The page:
Something remarkable has happened at this year's NAB show. It's palpable. Everyone seems relaxed (insofar as you can relax in the world's biggest show for the Film, TV and Video industries), positive and - essentially - willing to spend money on new stuff.
All this relaxation is kind of surprising because the other persistent theme of this show is the lack of big camera announcements (if you exclude the shock revelation from Lytro of their 755 megapixel light field camera which is so far off the scale that it is hard to evaluate it alongside "normal" cameras).
An important technology show without major announcements? You'd think that would be a recipe for disappointment, but, surprisingly, that doesn't seem to be the case.
Here's what I think has happened.
Camera and video technology has been exploding over the last few years. This means that we've seen bigger and bigger changes in shorter periods. There's nothing wrong with this, and it's a natural phenomenon that's consistent with the idea that as technology improves, it provides the tools to make the next, better generation. Hence exponential growth.
But how you handle this matters. Up to now, the approach has been "let's bring out as many new and improved products as we can, because that means we'll have a competitive edge and we'll sell more".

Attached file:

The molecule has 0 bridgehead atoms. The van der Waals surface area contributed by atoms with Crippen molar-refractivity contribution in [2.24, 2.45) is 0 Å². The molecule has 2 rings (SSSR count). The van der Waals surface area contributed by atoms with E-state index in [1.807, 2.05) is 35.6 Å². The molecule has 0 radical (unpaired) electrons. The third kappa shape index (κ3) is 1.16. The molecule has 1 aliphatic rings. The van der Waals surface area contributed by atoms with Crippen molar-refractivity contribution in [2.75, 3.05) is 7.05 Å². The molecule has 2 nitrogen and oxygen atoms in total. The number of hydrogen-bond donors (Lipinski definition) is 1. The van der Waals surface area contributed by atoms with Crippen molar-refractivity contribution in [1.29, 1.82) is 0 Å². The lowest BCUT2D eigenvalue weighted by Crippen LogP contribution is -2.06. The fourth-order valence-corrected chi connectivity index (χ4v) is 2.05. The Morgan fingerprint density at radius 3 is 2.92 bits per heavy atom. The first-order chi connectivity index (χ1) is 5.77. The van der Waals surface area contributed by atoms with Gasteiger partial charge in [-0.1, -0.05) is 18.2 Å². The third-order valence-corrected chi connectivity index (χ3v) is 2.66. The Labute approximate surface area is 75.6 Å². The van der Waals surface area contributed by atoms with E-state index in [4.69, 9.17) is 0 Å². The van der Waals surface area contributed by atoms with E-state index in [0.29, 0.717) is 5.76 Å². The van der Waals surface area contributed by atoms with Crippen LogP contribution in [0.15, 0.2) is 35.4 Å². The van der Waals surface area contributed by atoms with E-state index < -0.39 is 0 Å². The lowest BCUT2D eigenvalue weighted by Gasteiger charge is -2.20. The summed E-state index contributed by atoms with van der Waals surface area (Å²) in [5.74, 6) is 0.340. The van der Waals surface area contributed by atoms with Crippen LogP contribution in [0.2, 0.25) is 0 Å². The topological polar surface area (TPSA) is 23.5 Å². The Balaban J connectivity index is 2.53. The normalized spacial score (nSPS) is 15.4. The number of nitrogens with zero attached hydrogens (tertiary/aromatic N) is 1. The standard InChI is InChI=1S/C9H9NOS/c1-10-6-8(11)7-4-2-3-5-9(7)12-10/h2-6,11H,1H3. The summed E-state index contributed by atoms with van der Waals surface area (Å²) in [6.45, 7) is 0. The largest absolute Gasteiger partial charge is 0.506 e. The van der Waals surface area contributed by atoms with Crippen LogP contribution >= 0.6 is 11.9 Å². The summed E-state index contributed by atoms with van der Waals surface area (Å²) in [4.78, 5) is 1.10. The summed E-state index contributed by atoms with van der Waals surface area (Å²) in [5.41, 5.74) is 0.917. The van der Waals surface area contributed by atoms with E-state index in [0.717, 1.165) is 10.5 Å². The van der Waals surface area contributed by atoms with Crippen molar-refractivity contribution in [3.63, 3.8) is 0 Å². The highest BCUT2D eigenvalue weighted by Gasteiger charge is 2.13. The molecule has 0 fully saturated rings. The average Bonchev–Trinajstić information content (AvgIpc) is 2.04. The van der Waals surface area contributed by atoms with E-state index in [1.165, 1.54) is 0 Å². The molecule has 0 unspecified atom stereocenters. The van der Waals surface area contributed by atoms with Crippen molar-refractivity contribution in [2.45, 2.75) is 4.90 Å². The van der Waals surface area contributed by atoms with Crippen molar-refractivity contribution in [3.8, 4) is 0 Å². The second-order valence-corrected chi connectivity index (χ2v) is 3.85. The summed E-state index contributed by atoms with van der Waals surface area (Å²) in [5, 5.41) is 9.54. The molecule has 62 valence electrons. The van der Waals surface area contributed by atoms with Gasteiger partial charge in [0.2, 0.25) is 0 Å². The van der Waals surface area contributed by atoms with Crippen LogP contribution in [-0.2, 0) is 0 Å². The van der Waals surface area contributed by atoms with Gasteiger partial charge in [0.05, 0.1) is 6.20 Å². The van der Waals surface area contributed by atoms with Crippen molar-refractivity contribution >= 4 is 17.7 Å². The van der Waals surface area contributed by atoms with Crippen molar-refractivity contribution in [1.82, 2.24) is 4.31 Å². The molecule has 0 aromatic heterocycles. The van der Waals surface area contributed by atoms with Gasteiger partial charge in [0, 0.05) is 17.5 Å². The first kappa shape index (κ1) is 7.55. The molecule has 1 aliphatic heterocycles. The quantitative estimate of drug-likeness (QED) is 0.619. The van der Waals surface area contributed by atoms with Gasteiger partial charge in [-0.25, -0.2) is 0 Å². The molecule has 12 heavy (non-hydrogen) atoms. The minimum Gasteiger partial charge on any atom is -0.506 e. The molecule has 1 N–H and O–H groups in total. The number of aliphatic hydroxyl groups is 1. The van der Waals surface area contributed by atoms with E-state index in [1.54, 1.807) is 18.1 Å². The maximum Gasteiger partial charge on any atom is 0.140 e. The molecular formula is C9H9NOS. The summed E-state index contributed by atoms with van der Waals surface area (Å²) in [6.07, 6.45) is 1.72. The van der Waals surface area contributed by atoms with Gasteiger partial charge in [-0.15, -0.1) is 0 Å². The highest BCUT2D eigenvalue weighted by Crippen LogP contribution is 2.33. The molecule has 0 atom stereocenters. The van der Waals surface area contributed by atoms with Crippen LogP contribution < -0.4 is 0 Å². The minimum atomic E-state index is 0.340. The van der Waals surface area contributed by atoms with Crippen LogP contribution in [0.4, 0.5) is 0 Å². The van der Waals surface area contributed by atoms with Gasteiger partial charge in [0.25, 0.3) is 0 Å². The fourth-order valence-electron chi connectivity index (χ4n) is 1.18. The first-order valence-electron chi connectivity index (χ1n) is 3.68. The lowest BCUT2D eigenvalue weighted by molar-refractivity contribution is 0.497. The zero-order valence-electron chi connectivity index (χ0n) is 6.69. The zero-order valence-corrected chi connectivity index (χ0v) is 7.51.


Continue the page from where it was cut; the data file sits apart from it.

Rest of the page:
This approach, I think, has reached some sort of limit, quite simply because customers don't want to see a new version of the kit they've just bought every six months. However much they keep telling themselves that their kit is still very good and doesn't get worse just because there's something new, they worry that customers will see them as using outdated equipment - even if it's only a year old!
What's clear at this show is that most of the major companies are stepping away from this tornado of new products. Instead, they're taking a longer view.
And part of that longer view is that it's now possible to build so much upgradability into a product that several problems are solved. Most importantly, it becomes possible to build a cutting-edge product that will have a longer lifespan. If you launch a product with enough upgradability, then you will be able to keep it updated with new and better features, and that means you can keep it on the market for longer.
Freeing engineers from the constant struggle to bring new products to the market means they can consolidate and improve features on existing models, and - this is exciting - spend quality time doing the pure engineering to create incredible new products every few years, as opposed to every few months.
This keeps everyone happy. It's a more sensible, more sustainable business model, and it means that customers can get the most out of their investments, which will last longer, and yet still remain current during their lifespan.
And then, when new products eventually do come out, they will be vastly superior, because of the length of time that has been available to develop them. This means that customers will willingly replace their older equipment in the knowledge that they've had a good return from it and that they're getting good value and performance from the new products.
This, it seems to me, is a virtuous circle, that almost everyone would like to be part of.
And it seems to be happening. That's why you can sense the relief at this year's show.